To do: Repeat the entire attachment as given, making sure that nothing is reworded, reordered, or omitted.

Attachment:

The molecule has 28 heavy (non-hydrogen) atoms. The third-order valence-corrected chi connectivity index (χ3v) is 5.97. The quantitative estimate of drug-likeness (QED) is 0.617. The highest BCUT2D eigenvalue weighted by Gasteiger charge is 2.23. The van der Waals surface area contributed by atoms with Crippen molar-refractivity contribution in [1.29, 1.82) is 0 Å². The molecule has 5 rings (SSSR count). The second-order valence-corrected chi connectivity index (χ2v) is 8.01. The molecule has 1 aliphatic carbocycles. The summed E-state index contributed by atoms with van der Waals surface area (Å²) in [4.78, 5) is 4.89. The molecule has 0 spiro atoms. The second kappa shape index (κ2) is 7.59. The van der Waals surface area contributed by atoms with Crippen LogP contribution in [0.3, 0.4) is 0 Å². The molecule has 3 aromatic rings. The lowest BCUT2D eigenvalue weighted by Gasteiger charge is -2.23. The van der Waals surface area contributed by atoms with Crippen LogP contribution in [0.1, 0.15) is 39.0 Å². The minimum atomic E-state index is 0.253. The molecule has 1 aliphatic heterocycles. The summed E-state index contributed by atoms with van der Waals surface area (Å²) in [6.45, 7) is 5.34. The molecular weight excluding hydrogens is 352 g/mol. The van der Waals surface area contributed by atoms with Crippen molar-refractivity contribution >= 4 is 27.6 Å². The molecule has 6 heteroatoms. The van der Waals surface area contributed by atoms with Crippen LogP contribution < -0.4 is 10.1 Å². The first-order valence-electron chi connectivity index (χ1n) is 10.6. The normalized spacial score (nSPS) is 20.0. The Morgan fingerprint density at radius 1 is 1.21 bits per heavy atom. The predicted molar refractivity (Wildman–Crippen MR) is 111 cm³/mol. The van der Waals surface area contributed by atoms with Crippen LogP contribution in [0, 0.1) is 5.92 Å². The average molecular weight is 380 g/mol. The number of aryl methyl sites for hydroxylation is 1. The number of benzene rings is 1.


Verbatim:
The molecule has 28 heavy (non-hydrogen) atoms. The third-order valence-corrected chi connectivity index (χ3v) is 5.97. The quantitative estimate of drug-likeness (QED) is 0.617. The highest BCUT2D eigenvalue weighted by Gasteiger charge is 2.23. The van der Waals surface area contributed by atoms with Crippen molar-refractivity contribution in [1.29, 1.82) is 0 Å². The molecule has 5 rings (SSSR count). The second-order valence-corrected chi connectivity index (χ2v) is 8.01. The molecule has 1 aliphatic carbocycles. The summed E-state index contributed by atoms with van der Waals surface area (Å²) in [4.78, 5) is 4.89. The molecule has 0 spiro atoms. The second kappa shape index (κ2) is 7.59. The van der Waals surface area contributed by atoms with Crippen LogP contribution in [0.3, 0.4) is 0 Å². The molecule has 3 aromatic rings. The lowest BCUT2D eigenvalue weighted by Gasteiger charge is -2.23. The van der Waals surface area contributed by atoms with Crippen LogP contribution in [0.1, 0.15) is 39.0 Å². The minimum atomic E-state index is 0.253. The molecule has 1 aliphatic heterocycles. The summed E-state index contributed by atoms with van der Waals surface area (Å²) in [6.45, 7) is 5.34. The molecular weight excluding hydrogens is 352 g/mol. The van der Waals surface area contributed by atoms with Crippen molar-refractivity contribution >= 4 is 27.6 Å². The molecule has 6 heteroatoms. The van der Waals surface area contributed by atoms with Crippen LogP contribution < -0.4 is 10.1 Å². The first-order valence-electron chi connectivity index (χ1n) is 10.6. The normalized spacial score (nSPS) is 20.0. The Morgan fingerprint density at radius 1 is 1.21 bits per heavy atom. The predicted molar refractivity (Wildman–Crippen MR) is 111 cm³/mol. The van der Waals surface area contributed by atoms with Crippen LogP contribution in [0, 0.1) is 5.92 Å². The average molecular weight is 380 g/mol. The number of aryl methyl sites for hydroxylation is 1. The number of benzene rings is 1.